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Wisconsin Policy Forum president discusses top five findings of 2021

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Wisconsin Policy Forum
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Wisconsin Policy Forum
A 2021 Wisconsin Policy Forum report found that hundreds of Wisconsin communities cut police spending before 2020. The report is one of five highlighted as some of their most significant research completed that year.

The new year often prompts reflection on the past one, and one of the Wisconsin Policy Forum’s traditions is to take stock of their top five research findings of the last twelve months. Many of the 52 reports, policy briefs and data tools produced by the Forum were related to the COVID-19 pandemic, but other topics were explored as well.

"What we’re after in our top five are first of all, things that really are new and would cause people to think about issues or challenges in a different way," says Wisconsin Policy Forum president Rob Henken. "Also findings that really do demand a pretty immediate response, or at least thinking about a response from policy makers."

He shares the significance of 2021's top five takeaways:

  1. UWM's Decline In Enrollment
    In a follow-up report that was done in 2020, Wisconsin Policy Forum found that the University of Wisconsin-Milwaukee is experiencing a significant enrollment decline. Henken says the school plays a very important part in Wisconsin's workforce and education ecosystem due to it being a research university.

    "Declining enrollment, stagnant revenues, also impacts in terms of faculty, both numbers of staff and ability to retain staff all painted a pretty concerning picture. Again, not only for the state of higher education, but for the local economy."

  2. Police spending was on a decline before 2020
    The Wisconsin Policy Forum found that "defunding the police" has been on the decline even before 2020 and the murder of George Floyd. According to Henken, this could be for a variety of factors, such as state revenue limits, that really forced municipal leaders to cut police spending as a budgetary need rather than an ideological one.

    "Very specifically, we found the 253 municipalities across Wisconsin, both big and small, and all corners of the state had reduced police spending between 2018 and 2019 — the year before anyone had heard of George Floyd."

  3. Drinking has increased in Wisconsin since the pandemic
    Unsurprisingly, another top find by the Wisconsin Policy Forum includes an increase in drinking since the pandemic started — a 16.6% jump. Henken also points out that Wisconsin has some of the lowest taxations on alcohol incidentally in the nation.

    "The increase was from 63.3 million to 73.8 million in the 2021 fiscal year. So that's July 1, 2020, through June 30, 2021. Now, a 16.6% jump was really unprecedented. We looked back to 1972, and that was the only year that came close, and that happened to be a year when the tax rate on wine and liquor was raised, and actually, the drinking age was lowered, so you would've expected an increase."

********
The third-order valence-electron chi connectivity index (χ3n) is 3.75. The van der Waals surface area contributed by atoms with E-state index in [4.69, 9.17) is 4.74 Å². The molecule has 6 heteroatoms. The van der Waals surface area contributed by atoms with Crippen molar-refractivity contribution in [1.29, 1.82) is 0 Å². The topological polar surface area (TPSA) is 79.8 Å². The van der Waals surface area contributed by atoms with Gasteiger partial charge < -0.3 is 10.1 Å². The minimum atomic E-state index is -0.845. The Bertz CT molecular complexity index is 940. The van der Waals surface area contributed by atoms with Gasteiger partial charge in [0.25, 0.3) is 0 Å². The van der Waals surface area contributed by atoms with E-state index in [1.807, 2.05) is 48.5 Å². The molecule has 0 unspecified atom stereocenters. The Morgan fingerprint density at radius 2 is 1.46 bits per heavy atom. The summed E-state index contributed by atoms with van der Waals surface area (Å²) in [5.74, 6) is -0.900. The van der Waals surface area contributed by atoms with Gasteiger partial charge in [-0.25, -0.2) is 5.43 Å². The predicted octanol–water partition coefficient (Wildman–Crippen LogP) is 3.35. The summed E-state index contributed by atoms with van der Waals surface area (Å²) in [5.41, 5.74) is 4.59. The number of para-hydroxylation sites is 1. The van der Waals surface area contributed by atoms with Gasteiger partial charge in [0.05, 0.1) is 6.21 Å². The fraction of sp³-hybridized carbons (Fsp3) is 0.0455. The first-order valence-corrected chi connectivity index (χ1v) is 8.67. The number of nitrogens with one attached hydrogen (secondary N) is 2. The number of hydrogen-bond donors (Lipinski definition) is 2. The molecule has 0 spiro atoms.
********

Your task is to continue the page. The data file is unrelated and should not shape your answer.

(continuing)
4. Fewer students are applying for financial aid
    Henken notes that the Free Application for Federal Student Aid (FAFSA) is an obvious indicator of the percentage of high school seniors going to college.

    The report done by the Wisconsin Policy Forum shows that the completion of those applications fell from 52.7% in 2019 to 46.4% in 2021.

    "We also found that where there had been particular drops among students from historically underserved groups. Actually, prior to the pandemic, we have been seeing a little progress. So clearly something to continue to watch to see if there's any rebound as hopefully one of these days we return back to normal."

  5. Milwaukee County Parks operated with less money in 2019 than 30 years earlier
    The last top finding of 2021 by the Wisconsin Policy Forum shows the Milwaukee County Parks operated with less money in 2019 than 30 years earlier. It's no secret that the county parks have been experiencing fierce financial and staffing challenges for decades, Henken says.

    He speculates that it's very unlikely that change will happen anytime soon. If it were, it would require partnership with the sewerage district, Milwaukee Public Schools, and other school recreational departments with nonprofit groups.

    "Just to think that, you know, nothing changed in terms of the responsibilities and the in the volume of parks in the county had grown over over this 30 year period. Yet, without adjusting for inflation, the fact that the same amount of money was being spent to maintain the parks, I think really illustrated the challenge."

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